Further examining the extent for CGL in shaping the persulfidome under DR, we compiled individual and shared persulfidated proteins from the five solid tissues in WT (Fig. 8j) and CGL KO mice (Fig. 8k). A total of 3837 proteins were plotted in WT and 2481 proteins in KO, resulting in an ~35% decrease due to loss of CGL. While the fold difference between the numbers of DR-enriched and AL-enriched persulfidated proteins meeting the statistical and biological thresholds were similar in WT (4.3-fold) and KO (4.2-fold), the proteins in CGL KO mice failed to fall under specific functional pathway enrichments. Proteins not meeting statistical and biological thresholds are prominently shifted towards enrichment under DR in WT mice, with 71% +/−20% with a DR:AL spectral count ratio above 1 (Fig. 8j, Supplementary Data 31), while this same subset of persulfidated proteins is shifted towards enrichment under AL in CGL KO mice, with only 42% +/−30% having a DR:AL spectral count ratio above 1 (Fig. 8k, Supplementary Data 31). Importantly, similar results were obtained via MS1 intensity analysis of this subset of persulfidated proteins from the five solid tissues (Fig. 8l), with 72% +/−25% having a DR:AL intensity ratio above 1 in CGL WT mice (Supplementary Data 31), while in CGL KO mice only 38% +/−34% had a DR:AL intensity ratio above 1 (Supplementary Data 31). Thus, both label-free quantification mass spectrometry analysis techniques utilized ultimately produced similar results and highlighted the tissue specificity and dependence on CGL for transforming persulfidomes under DR.
Orthogonal protein and labeled peptide approaches show CGL dependence for DR-induced persulfidation shifts
Persulfidome profiles generated thus far were performed on protein level pulldown and subsequent label-free quantification (LFQ). While suitable for protein persulfidation identification and showing relative shifts between groups, these methods are not without their drawbacks. Mainly, protein-level pulldown lends to potential false positive identification due to intermolecular disulfide bonds, thus allowing a non-persulfidated protein to be co-captured with a persulfidated protein and eluted during the final reducing step39,79. Conversely, false negatives are possible due to NM-Biotin bound non-persulfidated intramolecular thiols (RS-NM-Biotin) on the same protein as a labeled persulfidated cysteine residue (RS-Sn-NM-Biotin) preventing final elution with a reducing agent79. While these caveats are valid, it has been hypothesized that concentrations of disulfide bonds in intracellular proteins are low and not expected to be a major source of false positives in the approach utilized39. Nonetheless, we pursued an orthogonal approach (Fig. 9a and Supplementary Fig. 9a) to avoid these limitations and further validate and expand our findings utilizing kidney and brain obtained from an independent cohort of 12-month-old CGL WT and KO mice fed 1 week 50% DR.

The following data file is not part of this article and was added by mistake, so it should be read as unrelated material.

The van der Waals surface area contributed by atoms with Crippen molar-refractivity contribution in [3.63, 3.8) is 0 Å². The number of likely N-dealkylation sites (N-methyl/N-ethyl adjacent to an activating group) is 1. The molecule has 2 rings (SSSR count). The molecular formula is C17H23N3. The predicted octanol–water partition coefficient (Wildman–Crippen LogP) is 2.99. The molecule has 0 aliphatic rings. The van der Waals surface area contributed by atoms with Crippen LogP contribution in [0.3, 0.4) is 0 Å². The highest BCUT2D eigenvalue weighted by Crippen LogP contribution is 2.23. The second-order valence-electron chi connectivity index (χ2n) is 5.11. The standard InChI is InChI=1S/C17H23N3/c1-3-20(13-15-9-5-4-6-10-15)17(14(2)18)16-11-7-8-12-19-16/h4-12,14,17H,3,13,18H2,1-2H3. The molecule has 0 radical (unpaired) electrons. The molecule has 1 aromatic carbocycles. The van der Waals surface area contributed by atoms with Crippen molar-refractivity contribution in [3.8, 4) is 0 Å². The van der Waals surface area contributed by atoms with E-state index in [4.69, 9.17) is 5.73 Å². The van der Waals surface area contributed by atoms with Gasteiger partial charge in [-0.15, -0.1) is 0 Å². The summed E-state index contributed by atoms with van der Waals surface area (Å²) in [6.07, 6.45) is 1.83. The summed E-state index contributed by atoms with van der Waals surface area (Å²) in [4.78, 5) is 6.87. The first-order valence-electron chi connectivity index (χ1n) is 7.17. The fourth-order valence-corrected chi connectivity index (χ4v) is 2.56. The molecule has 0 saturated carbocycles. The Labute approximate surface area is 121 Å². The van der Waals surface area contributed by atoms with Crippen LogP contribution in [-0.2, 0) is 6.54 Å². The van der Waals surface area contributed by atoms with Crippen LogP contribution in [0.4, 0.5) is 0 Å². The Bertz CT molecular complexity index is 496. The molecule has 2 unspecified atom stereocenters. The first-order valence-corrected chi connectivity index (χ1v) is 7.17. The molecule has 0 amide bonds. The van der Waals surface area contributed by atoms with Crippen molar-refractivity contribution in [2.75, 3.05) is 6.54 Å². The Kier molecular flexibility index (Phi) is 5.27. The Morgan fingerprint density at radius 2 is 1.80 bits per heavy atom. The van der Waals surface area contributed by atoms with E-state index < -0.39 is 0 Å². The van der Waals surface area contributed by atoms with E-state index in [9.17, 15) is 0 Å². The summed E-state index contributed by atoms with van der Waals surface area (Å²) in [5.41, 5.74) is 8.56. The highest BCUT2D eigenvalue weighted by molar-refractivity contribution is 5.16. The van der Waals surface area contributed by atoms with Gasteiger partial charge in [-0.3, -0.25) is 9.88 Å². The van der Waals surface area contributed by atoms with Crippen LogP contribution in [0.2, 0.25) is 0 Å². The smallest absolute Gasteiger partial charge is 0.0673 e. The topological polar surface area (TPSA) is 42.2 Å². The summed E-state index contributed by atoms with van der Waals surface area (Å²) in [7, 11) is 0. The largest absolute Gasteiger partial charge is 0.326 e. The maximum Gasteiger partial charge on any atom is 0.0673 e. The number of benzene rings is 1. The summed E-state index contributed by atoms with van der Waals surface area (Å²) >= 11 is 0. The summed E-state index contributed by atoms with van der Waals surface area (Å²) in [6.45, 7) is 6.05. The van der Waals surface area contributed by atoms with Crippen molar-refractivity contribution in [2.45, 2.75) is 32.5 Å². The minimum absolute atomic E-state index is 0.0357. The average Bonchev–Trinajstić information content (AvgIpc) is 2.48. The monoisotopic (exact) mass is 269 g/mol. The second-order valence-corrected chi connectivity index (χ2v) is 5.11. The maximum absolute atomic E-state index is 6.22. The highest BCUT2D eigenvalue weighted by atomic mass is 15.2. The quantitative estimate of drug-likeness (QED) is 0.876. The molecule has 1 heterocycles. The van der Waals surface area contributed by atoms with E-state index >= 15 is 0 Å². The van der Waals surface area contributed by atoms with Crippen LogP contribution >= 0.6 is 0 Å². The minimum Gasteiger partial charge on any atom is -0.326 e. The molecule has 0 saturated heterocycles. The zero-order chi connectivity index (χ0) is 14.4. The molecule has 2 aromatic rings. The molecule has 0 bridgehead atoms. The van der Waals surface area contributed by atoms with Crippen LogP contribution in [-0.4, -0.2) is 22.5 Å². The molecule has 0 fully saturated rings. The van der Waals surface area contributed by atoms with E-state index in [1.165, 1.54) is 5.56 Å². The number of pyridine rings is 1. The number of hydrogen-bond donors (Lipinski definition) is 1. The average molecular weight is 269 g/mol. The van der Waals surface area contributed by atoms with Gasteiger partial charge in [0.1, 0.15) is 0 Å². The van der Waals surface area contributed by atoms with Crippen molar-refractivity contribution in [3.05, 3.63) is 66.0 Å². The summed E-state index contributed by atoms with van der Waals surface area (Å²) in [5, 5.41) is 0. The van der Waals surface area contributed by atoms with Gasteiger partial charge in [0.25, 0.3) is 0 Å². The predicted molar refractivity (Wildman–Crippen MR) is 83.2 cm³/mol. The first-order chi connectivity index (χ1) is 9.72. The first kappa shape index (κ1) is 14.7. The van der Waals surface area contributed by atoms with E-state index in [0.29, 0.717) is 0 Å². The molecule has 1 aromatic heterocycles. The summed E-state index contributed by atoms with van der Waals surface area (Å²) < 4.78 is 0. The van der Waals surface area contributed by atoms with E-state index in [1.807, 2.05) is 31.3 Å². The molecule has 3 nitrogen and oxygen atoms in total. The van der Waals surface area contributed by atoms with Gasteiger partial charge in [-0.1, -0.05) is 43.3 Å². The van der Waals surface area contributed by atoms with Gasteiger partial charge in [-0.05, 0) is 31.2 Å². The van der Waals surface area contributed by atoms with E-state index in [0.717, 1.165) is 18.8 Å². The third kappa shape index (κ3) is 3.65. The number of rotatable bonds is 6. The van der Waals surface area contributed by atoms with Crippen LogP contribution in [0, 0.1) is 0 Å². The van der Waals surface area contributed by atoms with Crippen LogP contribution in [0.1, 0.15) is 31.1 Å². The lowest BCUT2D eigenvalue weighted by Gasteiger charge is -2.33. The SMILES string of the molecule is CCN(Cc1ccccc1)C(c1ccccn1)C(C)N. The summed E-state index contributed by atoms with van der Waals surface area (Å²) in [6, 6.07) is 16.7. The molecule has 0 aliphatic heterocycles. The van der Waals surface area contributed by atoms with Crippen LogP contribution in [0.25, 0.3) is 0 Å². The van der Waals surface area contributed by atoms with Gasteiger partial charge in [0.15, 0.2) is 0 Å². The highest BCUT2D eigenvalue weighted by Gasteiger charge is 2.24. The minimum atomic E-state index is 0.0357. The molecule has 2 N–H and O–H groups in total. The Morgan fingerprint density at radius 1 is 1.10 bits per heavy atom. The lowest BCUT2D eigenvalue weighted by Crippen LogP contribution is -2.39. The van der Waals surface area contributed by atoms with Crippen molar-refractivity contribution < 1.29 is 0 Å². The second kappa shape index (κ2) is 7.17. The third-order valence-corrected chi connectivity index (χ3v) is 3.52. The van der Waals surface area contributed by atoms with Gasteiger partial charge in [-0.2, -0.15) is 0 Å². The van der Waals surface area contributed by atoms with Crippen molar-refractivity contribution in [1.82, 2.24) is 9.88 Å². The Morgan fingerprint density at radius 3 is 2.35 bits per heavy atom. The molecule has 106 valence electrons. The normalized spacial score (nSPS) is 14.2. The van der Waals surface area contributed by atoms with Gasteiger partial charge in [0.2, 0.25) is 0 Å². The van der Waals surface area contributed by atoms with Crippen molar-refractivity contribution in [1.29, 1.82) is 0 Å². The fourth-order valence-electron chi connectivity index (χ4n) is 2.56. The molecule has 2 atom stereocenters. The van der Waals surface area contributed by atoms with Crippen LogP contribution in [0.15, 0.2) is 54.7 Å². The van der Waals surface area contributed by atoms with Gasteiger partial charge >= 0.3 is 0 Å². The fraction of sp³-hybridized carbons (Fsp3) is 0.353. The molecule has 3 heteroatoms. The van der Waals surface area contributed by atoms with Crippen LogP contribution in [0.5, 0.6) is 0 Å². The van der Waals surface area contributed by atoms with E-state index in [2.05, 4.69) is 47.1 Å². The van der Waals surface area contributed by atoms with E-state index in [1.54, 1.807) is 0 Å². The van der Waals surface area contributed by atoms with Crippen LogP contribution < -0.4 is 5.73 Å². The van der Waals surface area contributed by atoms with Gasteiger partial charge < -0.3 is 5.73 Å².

Direct comparison between WT and KO kidney utilizing protein level BTA revealed the persulfidome enriched in WT with 87% of all proteins having a higher LFQ intensity in WT over KO (Fig. 9b, Supplementary Fig. 9b, and Supplementary Data 32). Similarly, 123 proteins in WT met the biological- and statistical-significance LFQ thresholds, versus only seven meeting similar thresholds in KO (Fig. 9b). Direct comparison between WT and KO brains utilizing protein level BTA resulted in a near-even split in total persulfidated proteins, with 55% skewed toward WT (Fig. 9c, Supplementary Fig. 9c, and Supplementary Data 33). These results are not surprising given: (1) The equal but opposite direction the kidney persulfidome is shifted under DR in 6-month-old CGL WT (76% toward DR; Fig. 2b) and KO mice (74% toward AL; Fig. 7e), and (2) The comparable brain persulfidome enrichments in 6-month-old CGL WT (87% toward DR; Fig. 2d) and KO mice (86% toward DR; Fig. 8b).